Tram 1094

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seth21w

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Hi everyone I have a question, I just bought a tram 1094 and put on the roof of my house and I am using it on my bcd536hp. The antenna comes with 2 sections, I was wondering if I should undo the top section to tune more for 800mhz I am trying to improve 800mhz reception. It also comes with 17 foot rg58u coax is this as good as rg6?
 

mmckenna

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No, removing the top section won't likely improve 800MHz coverage.

What will improve coverage is getting the antenna as high up as you can safely get it and feeding it with the best coax you can afford.

RG-58 coax is pretty low grade stuff. It's OK for mobile use where the cable run is pretty short. If you are going to need more than the 17 feet, then use a higher grade cable. Good RG-6 will outperform the RG-58.

Also, since this is a mobile antenna, it's designed to sit on top of a ground plane, like a vehicle roof. Make sure you install the antenna on a suitable ground plane for best results. That may be a steel sheet, baking pan, pizza sheet, piece of sheet metal, metal garbage can lid, etc.
 

mmckenna

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Using RG-58 at 800 MHz over a 17 foot run is losing almost half your signal. 2.45dB to be exact. If you were using this for transmitting (I know, you aren't, but just for example) if you put 100 watts in at one end, you'd get about 54 watts out of the other end at 860MHz. The other 46 watts are lost in the cable, converted to heat and never make it to the other end.

On the other hand, if you use RG-6:
1.5dB of loss at 800MHz, or if you put 100 watts in, you'd get about 70 watts out the other end.

RG-58 is used in mobile installations because it's small, flexible and cheap. In a base installation, you'd really want to use something better if you can, especially if you need more than the few feet of cable you have.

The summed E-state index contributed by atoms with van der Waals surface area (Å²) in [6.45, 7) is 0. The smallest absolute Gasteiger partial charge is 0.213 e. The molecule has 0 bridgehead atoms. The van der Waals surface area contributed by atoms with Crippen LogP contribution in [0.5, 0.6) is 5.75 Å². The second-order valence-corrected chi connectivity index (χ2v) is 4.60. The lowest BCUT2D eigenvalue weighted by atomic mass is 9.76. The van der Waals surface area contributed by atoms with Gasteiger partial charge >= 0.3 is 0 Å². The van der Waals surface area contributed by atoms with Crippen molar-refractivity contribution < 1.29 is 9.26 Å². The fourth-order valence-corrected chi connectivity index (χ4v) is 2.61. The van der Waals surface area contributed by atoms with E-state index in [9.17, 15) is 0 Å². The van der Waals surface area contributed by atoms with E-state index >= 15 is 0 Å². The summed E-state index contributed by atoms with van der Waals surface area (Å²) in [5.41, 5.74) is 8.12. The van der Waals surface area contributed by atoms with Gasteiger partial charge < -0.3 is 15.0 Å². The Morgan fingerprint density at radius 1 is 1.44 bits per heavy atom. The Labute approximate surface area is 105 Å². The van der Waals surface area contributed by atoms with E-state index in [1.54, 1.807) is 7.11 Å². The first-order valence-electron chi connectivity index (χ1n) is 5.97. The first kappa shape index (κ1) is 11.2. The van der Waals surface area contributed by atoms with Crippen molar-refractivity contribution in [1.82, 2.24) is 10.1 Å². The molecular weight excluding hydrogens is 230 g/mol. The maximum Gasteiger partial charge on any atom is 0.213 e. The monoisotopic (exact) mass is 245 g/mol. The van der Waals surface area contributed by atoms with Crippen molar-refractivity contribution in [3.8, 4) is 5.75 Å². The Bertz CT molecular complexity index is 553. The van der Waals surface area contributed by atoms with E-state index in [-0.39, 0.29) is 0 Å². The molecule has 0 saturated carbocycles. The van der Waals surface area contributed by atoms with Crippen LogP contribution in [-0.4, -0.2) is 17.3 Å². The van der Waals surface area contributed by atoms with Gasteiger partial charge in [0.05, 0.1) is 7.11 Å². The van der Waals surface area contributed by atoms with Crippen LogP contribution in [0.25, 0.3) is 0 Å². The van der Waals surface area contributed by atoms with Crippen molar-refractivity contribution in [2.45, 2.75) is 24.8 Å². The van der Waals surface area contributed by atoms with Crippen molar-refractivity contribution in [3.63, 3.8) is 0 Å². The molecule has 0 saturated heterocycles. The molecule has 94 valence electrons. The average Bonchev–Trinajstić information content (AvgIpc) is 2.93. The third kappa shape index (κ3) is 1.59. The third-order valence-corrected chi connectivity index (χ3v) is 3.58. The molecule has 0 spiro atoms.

While you were at it, I'd say get a real base antenna, it'll likely last longer and work a bit better. But, budgets are budgets, and we do the best with what we can afford.
 

mmckenna

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Well, what's your budget, and what frequencies are you most interested in?

Discones can be a good option in some cases. They'll cover a lot of the spectrum that most scanner listeners are interested in. They don't have any gain, but that's OK. If you coaxial cable run is pretty short, then you don't necessarily need to spend a lot of money there.

Your trailer roof is acting as an excellent ground plane, so that's something you've got working for you.

There's a lot of different options for antennas, and it really depends on exactly what you are trying to do:

Vertical omnidirectionals are good for coverage all around you.
Directional antennas are a good option if the signal you are trying to get is on one band and is in one general direction. Drawback is they work best in one direction.
Discones are a good all around option, but they are not stellar performers. Where they work well is covering a lot of spectrum, but they do that at the cost of gain.

For the average scanner listener, a discone is a good choice, but you'll pay a bit more for it.

If the system you are wanting to listen to is far off then a band specific antenna with some gain might be a better choice, or even the directional.
 

mmckenna

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35 miles on 800MHz shouldn't be an issue if you have a clear line of sight at the system. If there is mountains/hills in the way, then it's going to be difficult.